Even with a title like Against Heresies my aim with this blog has not been to scour the contemporary Christian world for heresies. Instead, my aim has been to post my notes, quotes, musings and articles on an issue of vital importance and yet, I think, strangely neglected. That is why the focus has been on the concept of heresy, with illustrations from the past rather than the present.
So this post is as rare as a hen's tooth. I have been an interested observer of the Emerging Church and Emergent Village (books, blogs, podcasts etc, etc.). I have written three short pieces on these things that are in print, but am not interested in posting them here.
But I was so impressed by Brett Kunkle's wise, thoughtful, and well researched paper that if you have not found it and read it elsewhere then let me commend it to you.
Kunkle makes the case that Emergent Village (based on the words of prominent leaders Doug Pagitt and Tony Jones) opens the door to unorthodoxy. He is not saying that they are at this moment in time unorthodox, nor that they are on their way down a slippery slope that will lead them inevitably to unorthodox theology. But the door to unorthodoxy is now open. Why? Because no dogma is sacred theology, everything can be questioned. And contrary to what I had been told Emergent Village is about changing theology.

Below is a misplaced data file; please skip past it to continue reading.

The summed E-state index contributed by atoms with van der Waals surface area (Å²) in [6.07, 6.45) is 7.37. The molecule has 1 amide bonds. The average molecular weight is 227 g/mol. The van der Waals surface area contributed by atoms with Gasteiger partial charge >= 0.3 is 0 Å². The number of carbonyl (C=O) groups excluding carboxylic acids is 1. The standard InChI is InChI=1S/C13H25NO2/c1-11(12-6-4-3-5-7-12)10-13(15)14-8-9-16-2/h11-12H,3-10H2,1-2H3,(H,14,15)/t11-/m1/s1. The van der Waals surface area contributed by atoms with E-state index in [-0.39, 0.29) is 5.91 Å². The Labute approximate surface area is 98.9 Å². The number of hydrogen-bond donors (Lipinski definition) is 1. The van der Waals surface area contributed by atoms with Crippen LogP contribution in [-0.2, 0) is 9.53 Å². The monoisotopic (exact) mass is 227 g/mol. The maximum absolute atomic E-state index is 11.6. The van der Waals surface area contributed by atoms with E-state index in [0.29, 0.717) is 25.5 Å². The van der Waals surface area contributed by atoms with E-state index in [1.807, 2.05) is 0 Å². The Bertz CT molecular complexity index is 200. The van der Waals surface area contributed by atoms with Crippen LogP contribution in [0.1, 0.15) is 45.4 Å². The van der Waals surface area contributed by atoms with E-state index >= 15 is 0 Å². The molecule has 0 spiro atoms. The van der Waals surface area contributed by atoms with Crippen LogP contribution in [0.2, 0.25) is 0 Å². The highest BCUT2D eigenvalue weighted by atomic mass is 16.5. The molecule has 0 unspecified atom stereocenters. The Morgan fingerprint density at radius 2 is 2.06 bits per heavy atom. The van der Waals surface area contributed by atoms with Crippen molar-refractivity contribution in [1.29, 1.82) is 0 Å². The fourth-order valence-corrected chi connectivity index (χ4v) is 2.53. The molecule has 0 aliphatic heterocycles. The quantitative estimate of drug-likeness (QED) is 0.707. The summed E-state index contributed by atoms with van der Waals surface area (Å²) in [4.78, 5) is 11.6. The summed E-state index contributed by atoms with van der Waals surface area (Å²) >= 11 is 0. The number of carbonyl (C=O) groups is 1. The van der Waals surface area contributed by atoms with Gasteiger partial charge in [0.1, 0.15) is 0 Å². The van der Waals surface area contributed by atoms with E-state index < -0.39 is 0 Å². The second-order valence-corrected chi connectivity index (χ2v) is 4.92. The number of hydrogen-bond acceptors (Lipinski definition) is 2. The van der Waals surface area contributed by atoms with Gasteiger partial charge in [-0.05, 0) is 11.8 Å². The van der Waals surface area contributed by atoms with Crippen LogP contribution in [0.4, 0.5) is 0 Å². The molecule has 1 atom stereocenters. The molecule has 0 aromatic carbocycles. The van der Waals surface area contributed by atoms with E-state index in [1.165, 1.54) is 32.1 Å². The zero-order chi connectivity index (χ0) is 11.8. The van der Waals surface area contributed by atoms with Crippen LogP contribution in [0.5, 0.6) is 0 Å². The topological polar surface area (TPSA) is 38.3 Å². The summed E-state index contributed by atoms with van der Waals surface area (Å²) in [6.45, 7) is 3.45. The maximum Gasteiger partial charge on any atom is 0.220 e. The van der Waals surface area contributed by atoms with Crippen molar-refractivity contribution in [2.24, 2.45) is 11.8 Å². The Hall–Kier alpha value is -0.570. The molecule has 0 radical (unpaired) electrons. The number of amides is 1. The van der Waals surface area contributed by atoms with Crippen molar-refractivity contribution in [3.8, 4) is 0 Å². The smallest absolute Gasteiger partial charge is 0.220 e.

Take the following from Tony Jones' blog, "Doug thinks that there ought to be no Dogma. There should be nothing that is not on the table for reconsideration."
This is the antithesis of the definition provided by Herman Bavinck in his observation of the use of the word, "dogma...denotes that which is definite, that which has been decided, and is therefore fixed."
And as an example the dogma cited is...the Trinity.
Between Two Worlds: Kunkle Paper on the Emerging Church